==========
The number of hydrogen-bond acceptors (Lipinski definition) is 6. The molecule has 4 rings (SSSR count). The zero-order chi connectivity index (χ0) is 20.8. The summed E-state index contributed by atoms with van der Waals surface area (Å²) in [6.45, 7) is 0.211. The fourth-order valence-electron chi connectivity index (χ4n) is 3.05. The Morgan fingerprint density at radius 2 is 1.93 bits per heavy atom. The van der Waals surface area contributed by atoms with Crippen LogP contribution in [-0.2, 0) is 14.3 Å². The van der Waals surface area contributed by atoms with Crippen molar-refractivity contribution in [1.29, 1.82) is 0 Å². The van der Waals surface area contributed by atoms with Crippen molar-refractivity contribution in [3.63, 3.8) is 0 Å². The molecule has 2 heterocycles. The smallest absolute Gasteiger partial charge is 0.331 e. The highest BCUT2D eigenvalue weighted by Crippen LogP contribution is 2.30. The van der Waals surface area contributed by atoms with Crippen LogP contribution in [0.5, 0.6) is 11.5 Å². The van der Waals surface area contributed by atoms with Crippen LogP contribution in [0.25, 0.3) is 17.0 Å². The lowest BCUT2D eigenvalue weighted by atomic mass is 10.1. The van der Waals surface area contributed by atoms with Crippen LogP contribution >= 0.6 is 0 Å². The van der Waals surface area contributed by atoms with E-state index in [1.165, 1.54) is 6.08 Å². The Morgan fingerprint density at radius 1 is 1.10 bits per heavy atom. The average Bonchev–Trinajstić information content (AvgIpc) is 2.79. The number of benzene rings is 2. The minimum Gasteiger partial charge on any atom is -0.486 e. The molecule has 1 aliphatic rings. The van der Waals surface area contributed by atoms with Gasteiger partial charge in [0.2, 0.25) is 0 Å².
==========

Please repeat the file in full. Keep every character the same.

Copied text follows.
The number of hydrogen-bond acceptors (Lipinski definition) is 6. The molecule has 4 rings (SSSR count). The zero-order chi connectivity index (χ0) is 20.8. The summed E-state index contributed by atoms with van der Waals surface area (Å²) in [6.45, 7) is 0.211. The fourth-order valence-electron chi connectivity index (χ4n) is 3.05. The Morgan fingerprint density at radius 2 is 1.93 bits per heavy atom. The van der Waals surface area contributed by atoms with Crippen LogP contribution in [-0.2, 0) is 14.3 Å². The van der Waals surface area contributed by atoms with Crippen molar-refractivity contribution in [1.29, 1.82) is 0 Å². The van der Waals surface area contributed by atoms with Crippen molar-refractivity contribution in [3.63, 3.8) is 0 Å². The molecule has 2 heterocycles. The smallest absolute Gasteiger partial charge is 0.331 e. The highest BCUT2D eigenvalue weighted by Crippen LogP contribution is 2.30. The van der Waals surface area contributed by atoms with Crippen LogP contribution in [0.5, 0.6) is 11.5 Å². The van der Waals surface area contributed by atoms with Crippen LogP contribution in [0.25, 0.3) is 17.0 Å². The lowest BCUT2D eigenvalue weighted by atomic mass is 10.1. The van der Waals surface area contributed by atoms with Crippen LogP contribution >= 0.6 is 0 Å². The van der Waals surface area contributed by atoms with E-state index in [1.165, 1.54) is 6.08 Å². The Morgan fingerprint density at radius 1 is 1.10 bits per heavy atom. The average Bonchev–Trinajstić information content (AvgIpc) is 2.79. The number of benzene rings is 2. The minimum Gasteiger partial charge on any atom is -0.486 e. The molecule has 1 aliphatic rings. The van der Waals surface area contributed by atoms with Gasteiger partial charge in [0.2, 0.25) is 0 Å².